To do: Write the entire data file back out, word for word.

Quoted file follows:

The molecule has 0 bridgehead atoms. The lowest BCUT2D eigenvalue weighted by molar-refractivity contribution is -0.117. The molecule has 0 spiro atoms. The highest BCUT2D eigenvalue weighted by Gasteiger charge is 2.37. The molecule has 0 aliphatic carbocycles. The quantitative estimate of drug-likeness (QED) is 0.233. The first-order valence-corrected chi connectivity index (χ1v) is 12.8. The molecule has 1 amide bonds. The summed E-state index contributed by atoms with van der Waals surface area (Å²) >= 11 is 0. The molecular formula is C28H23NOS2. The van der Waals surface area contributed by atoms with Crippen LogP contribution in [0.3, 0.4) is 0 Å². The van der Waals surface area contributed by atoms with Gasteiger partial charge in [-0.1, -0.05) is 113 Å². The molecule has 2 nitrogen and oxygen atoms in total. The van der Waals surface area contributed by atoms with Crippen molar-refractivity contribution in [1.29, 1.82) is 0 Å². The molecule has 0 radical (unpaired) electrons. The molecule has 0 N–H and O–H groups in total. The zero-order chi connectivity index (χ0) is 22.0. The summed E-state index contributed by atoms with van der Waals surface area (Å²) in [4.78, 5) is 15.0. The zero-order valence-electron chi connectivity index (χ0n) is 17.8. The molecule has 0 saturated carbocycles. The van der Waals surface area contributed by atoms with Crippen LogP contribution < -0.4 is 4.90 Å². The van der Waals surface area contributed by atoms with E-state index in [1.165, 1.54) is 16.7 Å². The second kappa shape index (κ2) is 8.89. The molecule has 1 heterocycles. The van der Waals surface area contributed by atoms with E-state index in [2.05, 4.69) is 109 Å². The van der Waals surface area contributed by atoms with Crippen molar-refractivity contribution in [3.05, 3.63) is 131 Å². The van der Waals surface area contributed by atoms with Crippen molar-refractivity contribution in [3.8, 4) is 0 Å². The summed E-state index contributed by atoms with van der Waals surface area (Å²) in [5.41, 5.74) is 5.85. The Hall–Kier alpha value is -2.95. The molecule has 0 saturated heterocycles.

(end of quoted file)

The molecule has 0 bridgehead atoms. The lowest BCUT2D eigenvalue weighted by molar-refractivity contribution is -0.117. The molecule has 0 spiro atoms. The highest BCUT2D eigenvalue weighted by Gasteiger charge is 2.37. The molecule has 0 aliphatic carbocycles. The quantitative estimate of drug-likeness (QED) is 0.233. The first-order valence-corrected chi connectivity index (χ1v) is 12.8. The molecule has 1 amide bonds. The summed E-state index contributed by atoms with van der Waals surface area (Å²) >= 11 is 0. The molecular formula is C28H23NOS2. The van der Waals surface area contributed by atoms with Crippen LogP contribution in [0.3, 0.4) is 0 Å². The van der Waals surface area contributed by atoms with Gasteiger partial charge in [-0.1, -0.05) is 113 Å². The molecule has 2 nitrogen and oxygen atoms in total. The van der Waals surface area contributed by atoms with Crippen molar-refractivity contribution in [1.29, 1.82) is 0 Å². The molecule has 0 radical (unpaired) electrons. The molecule has 0 N–H and O–H groups in total. The zero-order chi connectivity index (χ0) is 22.0. The summed E-state index contributed by atoms with van der Waals surface area (Å²) in [4.78, 5) is 15.0. The zero-order valence-electron chi connectivity index (χ0n) is 17.8. The molecule has 0 saturated carbocycles. The van der Waals surface area contributed by atoms with Crippen LogP contribution < -0.4 is 4.90 Å². The van der Waals surface area contributed by atoms with E-state index in [1.165, 1.54) is 16.7 Å². The second kappa shape index (κ2) is 8.89. The molecule has 1 heterocycles. The van der Waals surface area contributed by atoms with E-state index in [2.05, 4.69) is 109 Å². The van der Waals surface area contributed by atoms with Crippen molar-refractivity contribution in [3.05, 3.63) is 131 Å². The van der Waals surface area contributed by atoms with Crippen molar-refractivity contribution in [3.8, 4) is 0 Å². The summed E-state index contributed by atoms with van der Waals surface area (Å²) in [5.41, 5.74) is 5.85. The Hall–Kier alpha value is -2.95. The molecule has 0 saturated heterocycles.